Judging by the number of photographs he posed for he’s also an aspiring “mature” male model, too.
Meanwhile, the road continued on its way through an increasingly rugged and remote landscape, towards the Pakistani border. Like elsewhere in Ladakh, the Indian army presence was highly visible at times, which is not surprising given this was the scene of some of the most ferocious fighting with Pakistani forces as recently as 1999. We certainly got a sense of just how difficult it must be to “police” a huge wilderness such as this. Nevertheless, the final checkpoint on the one road in and out of Turtuk was thorough enough and it really would take a Herculean effort for anybody to bypass it by skipping through some of the most inaccessible terrains on earth.
The end of the line, or what’s accessible as far as foreign travellers are concerned, is the uber-remote village of Turtuk, which was actually part of the Baltistan region in Pakistan before it was incorporated into Ladakh after the 1971 Indo-Pakistani War.
The Muslim population here live a highly self-sufficient lifestyle – out of necessity if nothing else. We were accompanied around the village by the owner of one of the few guest houses and were shown how the community works for each other like they’ve done for generations. For instance, there’s an ingenious set of irrigation channels which carry water from the Shyok River at the top of the village down to the mud houses and crops below – there’s even a rota system which enables villagers to divert water onto their own fields.
And all around, there are green fields of wheat, rice, cauliflower and cabbages, while trees bearing apricots, walnuts and apples contrast against the spartan mountains behind. Such a difference when compared to the landscape we’d experienced almost everywhere else in Ladakh.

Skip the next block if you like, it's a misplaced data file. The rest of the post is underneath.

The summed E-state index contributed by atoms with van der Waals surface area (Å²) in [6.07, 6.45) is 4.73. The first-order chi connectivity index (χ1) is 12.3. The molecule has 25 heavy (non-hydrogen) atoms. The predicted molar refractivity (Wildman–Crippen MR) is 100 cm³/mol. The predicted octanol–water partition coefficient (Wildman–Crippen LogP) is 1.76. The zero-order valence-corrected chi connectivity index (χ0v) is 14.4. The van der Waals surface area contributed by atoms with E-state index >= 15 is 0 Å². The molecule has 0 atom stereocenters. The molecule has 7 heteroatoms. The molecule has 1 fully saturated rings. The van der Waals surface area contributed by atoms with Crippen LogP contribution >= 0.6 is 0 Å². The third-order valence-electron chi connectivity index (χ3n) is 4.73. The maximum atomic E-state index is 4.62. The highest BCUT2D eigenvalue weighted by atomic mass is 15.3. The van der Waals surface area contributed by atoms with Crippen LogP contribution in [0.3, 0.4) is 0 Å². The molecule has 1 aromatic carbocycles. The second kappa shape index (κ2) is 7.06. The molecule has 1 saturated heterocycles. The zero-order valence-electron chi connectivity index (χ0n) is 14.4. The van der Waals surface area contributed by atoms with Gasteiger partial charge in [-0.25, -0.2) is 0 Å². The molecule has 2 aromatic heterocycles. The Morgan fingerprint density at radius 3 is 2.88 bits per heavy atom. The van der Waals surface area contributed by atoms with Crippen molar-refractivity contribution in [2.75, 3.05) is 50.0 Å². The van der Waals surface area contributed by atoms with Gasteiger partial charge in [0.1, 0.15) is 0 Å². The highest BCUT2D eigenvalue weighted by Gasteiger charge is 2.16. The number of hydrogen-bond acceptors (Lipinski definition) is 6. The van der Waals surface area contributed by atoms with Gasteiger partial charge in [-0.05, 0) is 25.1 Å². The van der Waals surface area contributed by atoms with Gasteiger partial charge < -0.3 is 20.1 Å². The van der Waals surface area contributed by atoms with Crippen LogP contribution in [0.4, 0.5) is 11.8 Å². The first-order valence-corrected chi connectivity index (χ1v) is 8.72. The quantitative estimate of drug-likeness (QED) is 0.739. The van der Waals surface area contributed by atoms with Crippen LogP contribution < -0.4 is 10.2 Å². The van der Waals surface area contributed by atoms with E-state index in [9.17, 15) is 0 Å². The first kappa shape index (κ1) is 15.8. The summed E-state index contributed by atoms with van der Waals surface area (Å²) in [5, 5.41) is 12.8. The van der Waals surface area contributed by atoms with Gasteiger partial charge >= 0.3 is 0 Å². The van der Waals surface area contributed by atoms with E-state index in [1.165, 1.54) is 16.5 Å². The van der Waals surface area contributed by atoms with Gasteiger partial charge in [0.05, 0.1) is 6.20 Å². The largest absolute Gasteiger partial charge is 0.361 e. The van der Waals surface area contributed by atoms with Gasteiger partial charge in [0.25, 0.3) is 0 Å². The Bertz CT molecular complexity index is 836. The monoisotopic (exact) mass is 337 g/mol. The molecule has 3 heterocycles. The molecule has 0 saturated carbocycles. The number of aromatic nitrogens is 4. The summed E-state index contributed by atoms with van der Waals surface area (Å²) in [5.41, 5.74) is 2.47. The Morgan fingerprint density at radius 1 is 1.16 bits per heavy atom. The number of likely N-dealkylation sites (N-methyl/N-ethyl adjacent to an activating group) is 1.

But there’s no doubting it’s a tough existence. Men, women and children are all involved in working the land and carrying supplies to and from the fields. We met a young girl of thirteen who explained to us why she was helping adult women to haul large planks of wood on their backs. Up a hill that had even left us out of breath.
“I’ve an hour to spare before I go to school”, she said, as if it was the most natural thing in the world.
Which for her, and many children like her, it probably is.
The village itself is situated right at the very end of the Nubra Valley, surrounded by the Himalayan peaks of Pakistan – including the world’s second-highest mountain, K2. An absolutely spectacular location, and prime for a steady increase in tourism. Or it would be if it wasn’t such a helluva journey to get there. The villagers appear to be gearing up for it, though, as we could see by the sprinkling of guest houses being built. And to be honest who’d blame them?
It’s just 128 miles (206km) from Leh to Turtuk but the nature of the road to get there meant that it took us a full nine hours of driving (excluding stops). To be honest, the actual journey is worth the effort alone, but unlike the road trip to Pangong Tso, this is a trip that should be done over at least two days. Accommodation in Turtuk is basic but comfortable enough and, for an authentic experience in what is the northern-most village in India, it’s definitely worth continuing past Diskit.
Of course, it’s another nine-hour drive back to Leh the next day. But then again, if the idea of long hours in a jeep, car or bus on some of the poorest roads imaginable isn’t for you then you probably won’t want to go to Ladakh anyway.
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What did you think? Have you been to Nubra Valley in Ladakh? Do you have any recommendations for things to do and see there? Even if you haven’t been we’d love to hear from you so please add your comments below. Thanks!
Hi, we’re Ian and Nicky, an English couple on a voyage of discovery around the world, and this blog is designed to reflect what we see, think and do. Actually, we’d like to think it also provides information, entertainment and inspiration for other “mature” travellers, too. So please feel free to pour yourself a glass of something suitably chilled and take a look around.
A TASTE OF KASHMIR